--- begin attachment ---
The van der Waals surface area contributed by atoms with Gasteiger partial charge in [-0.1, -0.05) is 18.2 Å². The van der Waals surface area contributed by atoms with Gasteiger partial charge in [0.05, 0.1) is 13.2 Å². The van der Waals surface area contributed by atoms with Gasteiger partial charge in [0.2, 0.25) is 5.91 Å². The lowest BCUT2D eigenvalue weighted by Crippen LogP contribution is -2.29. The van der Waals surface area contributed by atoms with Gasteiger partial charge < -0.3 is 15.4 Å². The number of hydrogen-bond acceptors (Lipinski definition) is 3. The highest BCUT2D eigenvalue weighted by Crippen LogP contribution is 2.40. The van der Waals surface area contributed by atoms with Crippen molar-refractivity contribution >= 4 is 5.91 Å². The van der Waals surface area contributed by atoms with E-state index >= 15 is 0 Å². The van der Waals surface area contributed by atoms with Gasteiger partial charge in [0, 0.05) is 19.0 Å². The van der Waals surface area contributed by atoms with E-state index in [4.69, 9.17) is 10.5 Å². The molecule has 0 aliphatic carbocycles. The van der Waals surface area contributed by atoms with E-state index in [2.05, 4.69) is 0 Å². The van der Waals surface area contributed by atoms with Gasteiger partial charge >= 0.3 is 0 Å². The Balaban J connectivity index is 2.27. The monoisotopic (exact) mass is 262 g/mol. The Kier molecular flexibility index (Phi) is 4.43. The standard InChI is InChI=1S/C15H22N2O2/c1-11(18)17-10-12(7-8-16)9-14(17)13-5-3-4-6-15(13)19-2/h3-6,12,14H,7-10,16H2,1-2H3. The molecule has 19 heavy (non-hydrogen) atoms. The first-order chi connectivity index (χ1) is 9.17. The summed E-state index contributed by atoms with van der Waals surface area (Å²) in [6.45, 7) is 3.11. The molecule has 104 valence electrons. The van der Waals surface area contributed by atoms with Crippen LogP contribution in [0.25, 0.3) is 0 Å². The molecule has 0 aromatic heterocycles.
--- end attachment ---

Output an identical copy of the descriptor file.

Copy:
The van der Waals surface area contributed by atoms with Gasteiger partial charge in [-0.1, -0.05) is 18.2 Å². The van der Waals surface area contributed by atoms with Gasteiger partial charge in [0.05, 0.1) is 13.2 Å². The van der Waals surface area contributed by atoms with Gasteiger partial charge in [0.2, 0.25) is 5.91 Å². The lowest BCUT2D eigenvalue weighted by Crippen LogP contribution is -2.29. The van der Waals surface area contributed by atoms with Gasteiger partial charge < -0.3 is 15.4 Å². The number of hydrogen-bond acceptors (Lipinski definition) is 3. The highest BCUT2D eigenvalue weighted by Crippen LogP contribution is 2.40. The van der Waals surface area contributed by atoms with Crippen molar-refractivity contribution >= 4 is 5.91 Å². The van der Waals surface area contributed by atoms with E-state index >= 15 is 0 Å². The van der Waals surface area contributed by atoms with Gasteiger partial charge in [0, 0.05) is 19.0 Å². The van der Waals surface area contributed by atoms with E-state index in [4.69, 9.17) is 10.5 Å². The molecule has 0 aliphatic carbocycles. The van der Waals surface area contributed by atoms with E-state index in [2.05, 4.69) is 0 Å². The van der Waals surface area contributed by atoms with Gasteiger partial charge >= 0.3 is 0 Å². The Balaban J connectivity index is 2.27. The monoisotopic (exact) mass is 262 g/mol. The Kier molecular flexibility index (Phi) is 4.43. The standard InChI is InChI=1S/C15H22N2O2/c1-11(18)17-10-12(7-8-16)9-14(17)13-5-3-4-6-15(13)19-2/h3-6,12,14H,7-10,16H2,1-2H3. The molecule has 19 heavy (non-hydrogen) atoms. The first-order chi connectivity index (χ1) is 9.17. The summed E-state index contributed by atoms with van der Waals surface area (Å²) in [6.45, 7) is 3.11. The molecule has 104 valence electrons. The van der Waals surface area contributed by atoms with Crippen LogP contribution in [0.25, 0.3) is 0 Å². The molecule has 0 aromatic heterocycles.